# Proposal: Remove Semigroup and Monoid instances for Data.Map, Data.IntMap, Data.HashMap

Matt Renaud matt at m-renaud.com
Wed Feb 14 16:17:52 UTC 2018

```Minor nomenclature note: disjoint union has a specific meaning
<https://en.wikipedia.org/wiki/Disjoint_union> in set theory which is
different than how its being used here.

On Wed, Feb 14, 2018 at 8:13 AM, Mario Blažević <mblazevic at stilo.com> wrote:

> On 2018-02-14 10:07 AM, David Feuer wrote:
>
>> This, of course, is another argument for Kris's idea of just offering
>> a pile of newtypes, each with their own Semigroup (and sometimes
>> Monoid) instance.
>>
>
>         I would gladly use disjointUnion where appropriate, but I don't
> think I'd ever use a newtype providing the same effect. Why? There are two
> situations when I depend on union* or (<>) on maps:
>
> 1. Directly at the top level, where I can use either union or (<>) on two
> known maps. In this situation I often use (<>) only because (a <> b) is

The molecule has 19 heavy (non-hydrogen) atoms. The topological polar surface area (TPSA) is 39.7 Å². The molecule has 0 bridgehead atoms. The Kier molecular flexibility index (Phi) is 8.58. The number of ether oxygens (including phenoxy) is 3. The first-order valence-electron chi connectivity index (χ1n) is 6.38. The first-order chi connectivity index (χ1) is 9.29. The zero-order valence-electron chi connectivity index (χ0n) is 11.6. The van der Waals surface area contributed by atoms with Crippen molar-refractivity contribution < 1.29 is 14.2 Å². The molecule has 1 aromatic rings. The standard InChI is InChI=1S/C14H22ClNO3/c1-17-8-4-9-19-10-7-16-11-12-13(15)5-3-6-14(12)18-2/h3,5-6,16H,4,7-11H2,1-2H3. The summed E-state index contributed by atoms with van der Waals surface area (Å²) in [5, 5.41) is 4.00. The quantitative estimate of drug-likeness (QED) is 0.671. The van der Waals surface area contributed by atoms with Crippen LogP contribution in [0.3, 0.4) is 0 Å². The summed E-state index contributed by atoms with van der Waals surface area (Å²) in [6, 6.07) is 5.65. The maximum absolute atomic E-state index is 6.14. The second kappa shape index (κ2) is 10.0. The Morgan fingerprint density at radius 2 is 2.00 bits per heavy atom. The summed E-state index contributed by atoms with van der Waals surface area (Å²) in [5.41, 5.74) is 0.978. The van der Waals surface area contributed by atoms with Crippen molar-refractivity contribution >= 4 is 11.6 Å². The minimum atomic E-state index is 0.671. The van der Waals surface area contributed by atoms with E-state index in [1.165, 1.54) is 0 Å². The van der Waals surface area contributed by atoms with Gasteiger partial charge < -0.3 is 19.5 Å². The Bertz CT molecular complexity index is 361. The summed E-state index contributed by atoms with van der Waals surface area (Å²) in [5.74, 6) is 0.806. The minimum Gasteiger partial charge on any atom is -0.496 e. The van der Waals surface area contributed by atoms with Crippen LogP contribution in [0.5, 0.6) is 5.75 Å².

> shorter and easier to read then (union a b), but that criterion points the
> other way if I have to say (fromDisjoint (Disjoint a <> Disjoint b))
> instead of (disjointUnion a b).
>
> 2. Indirectly when folding a Foldable collection of maps. In this case I
> have no choice but to use (<>), but I really can't think of any occasion
> when all maps in the collection are guaranteed to have distinct keys.
>
>
> On Wed, Feb 14, 2018 at 10:03 AM, Joachim Breitner
>> <mail at joachim-breitner.de> wrote:
>>
>>> Hi,
>>>
>>> Am Mittwoch, den 14.02.2018, 09:47 -0500 schrieb Mario Blažević:
>>>
>>>>          I understand it's hard to grep, but can you guess how many of
>>>> those
>>>> 40-80 uses of (<>) with the union meaning actually depend on the
>>>> left-biased semantics? I've looked at my code, and it turns out that
>>>> wherever this operation appears, the two maps are guaranteed to have
>>>> distinct keys.
>>>>
>>>
>>> does this indicate the need for
>>>
>>>      disjointUnion :: IntMap a -> IntMap a -> IntMap a
>>>
>>> that throws an error when the maps are not disjoint? (run-time error
>>> only, because we are not doing theorem proving here…)
>>>
>>> One can get the effect with
>>>
>>>      unionWith (error "not disjoint)
>>>
>>> of course (and I have done so), but having `disjointUnion` in the API
>>> might remind people that they have to think about which variant they
>>> want.
>>>
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